The Care Sector needs national standards for Trauma-Informed approaches

ACEs Recovery Toolkit


25th April 2022


Laura Harris


Sue Penna, Chief Executive Officer, Rock Pool C.I.C

Working as an Occupational Therapist in acute and community mental health settings I had felt like a lone wolf arguing that my clients’ distress should not just be seen through a diagnostic lens – that the early life experiences they described to me – child sexual abuse, neglect, violence, extreme poverty – has profoundly impacted on their ability to cope socially, emotionally and cognitively.

People struggle to manage when they have non-regulated stress responses, poor attachments and lack of trusting supportive relationships in their lives and as a result can be targeted by those wishing to exploit them sexually and criminally.

I was lucky enough to visit centres of excellence in America and Canada informed by the ACE study who were using a trauma-informed approach with their community. This experience inspired me to develop recovery programmes for adults and children and young people who have experienced multiple ACEs. We have now renamed these group programmes  PAACE to incorporate positive childhood experiences and move away from the deficit model that only considers ACEs. 

The programmes have been written to educate and inform individuals about the impact of PAACEs. They provide guidance on protective factors that help mitigate the impact of ACEs and practical methods to help develop resilience and cope with the adversity they have experienced and may do so in the future.

Since launching these programmes in November 2017, we have trained over 1300 front line practitioners from across the UK to become PAACE Recovery Toolkit Facilitators.

It really feels like the time had come to address psychological trauma and its impact on individuals and communities.

But over the last 2 years I have become concerned that ACEs and trauma-informed practice have become just more buzz words; the latest box to tick.

There has been discussion on social media and within the social care sector about using the original ACE checklist on children and as a screening tool for people to access services (or not); there is a lack of recognition of the added societal traumas, poverty and homelessness, inequality and now Covid-19 that contribute to childhood trauma and psychological distress.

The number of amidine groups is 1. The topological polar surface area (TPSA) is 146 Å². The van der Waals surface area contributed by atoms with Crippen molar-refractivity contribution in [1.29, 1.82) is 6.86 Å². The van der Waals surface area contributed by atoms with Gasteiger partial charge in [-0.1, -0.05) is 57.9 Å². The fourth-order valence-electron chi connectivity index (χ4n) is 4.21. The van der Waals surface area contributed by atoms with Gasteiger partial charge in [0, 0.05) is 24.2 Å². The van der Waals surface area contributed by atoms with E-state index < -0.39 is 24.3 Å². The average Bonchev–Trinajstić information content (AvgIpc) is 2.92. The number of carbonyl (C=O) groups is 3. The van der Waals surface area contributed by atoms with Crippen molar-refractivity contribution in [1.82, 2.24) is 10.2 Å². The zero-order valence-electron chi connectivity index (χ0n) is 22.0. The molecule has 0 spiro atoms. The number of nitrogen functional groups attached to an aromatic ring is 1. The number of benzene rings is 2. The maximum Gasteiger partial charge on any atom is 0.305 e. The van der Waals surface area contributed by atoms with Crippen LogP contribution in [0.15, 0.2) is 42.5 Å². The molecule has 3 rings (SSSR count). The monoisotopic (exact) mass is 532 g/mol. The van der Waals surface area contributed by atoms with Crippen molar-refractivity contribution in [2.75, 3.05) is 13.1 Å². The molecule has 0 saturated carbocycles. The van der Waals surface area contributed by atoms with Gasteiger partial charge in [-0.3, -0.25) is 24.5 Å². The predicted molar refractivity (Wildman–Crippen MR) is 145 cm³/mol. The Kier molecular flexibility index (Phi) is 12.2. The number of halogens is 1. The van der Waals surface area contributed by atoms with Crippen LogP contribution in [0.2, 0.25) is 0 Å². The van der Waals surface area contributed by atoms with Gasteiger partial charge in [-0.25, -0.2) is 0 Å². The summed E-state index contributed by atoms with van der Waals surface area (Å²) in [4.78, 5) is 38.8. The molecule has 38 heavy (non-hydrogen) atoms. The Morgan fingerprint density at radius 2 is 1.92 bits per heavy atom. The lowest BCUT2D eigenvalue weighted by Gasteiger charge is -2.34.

Similarly, ‘trauma-informed approach’ is a term bandied around as though it’s something that can be done to people rather than something that requires a cultural shift in organisations.

In the devolved governments of Wales and Scotland their public health departments and NHS have collaborated to develop best practice evidence, research, standards for trauma training and service delivery. There is a sense in these countries that as the agenda to address adversity in childhood and trauma-informed approaches progresses it does so safely; and safety (a key element in a trauma informed approach) is vital because if services are not safe, we will not be providing the right care for our traumatised communities. 

Last year the UK government finally produced a

“Working definition of trauma-informed practice”



However, there are still no guidelines or practice standards and the ‘everyone’s an expert’ narrative continues. 


These are challenging and exciting times, but we need to get it right or the agenda will shift again and opportunity to transform people’s lives will be lost and ‘another new best thing’ will arrive.

As practitioners and caring professionals, we need to hold the hope for our communities, to help resilience flourish and enable recovery.

Sue Penna is co-founder of Rock Pool, a training and consultancy service for the care sector, and author of The Recovery Toolkit.

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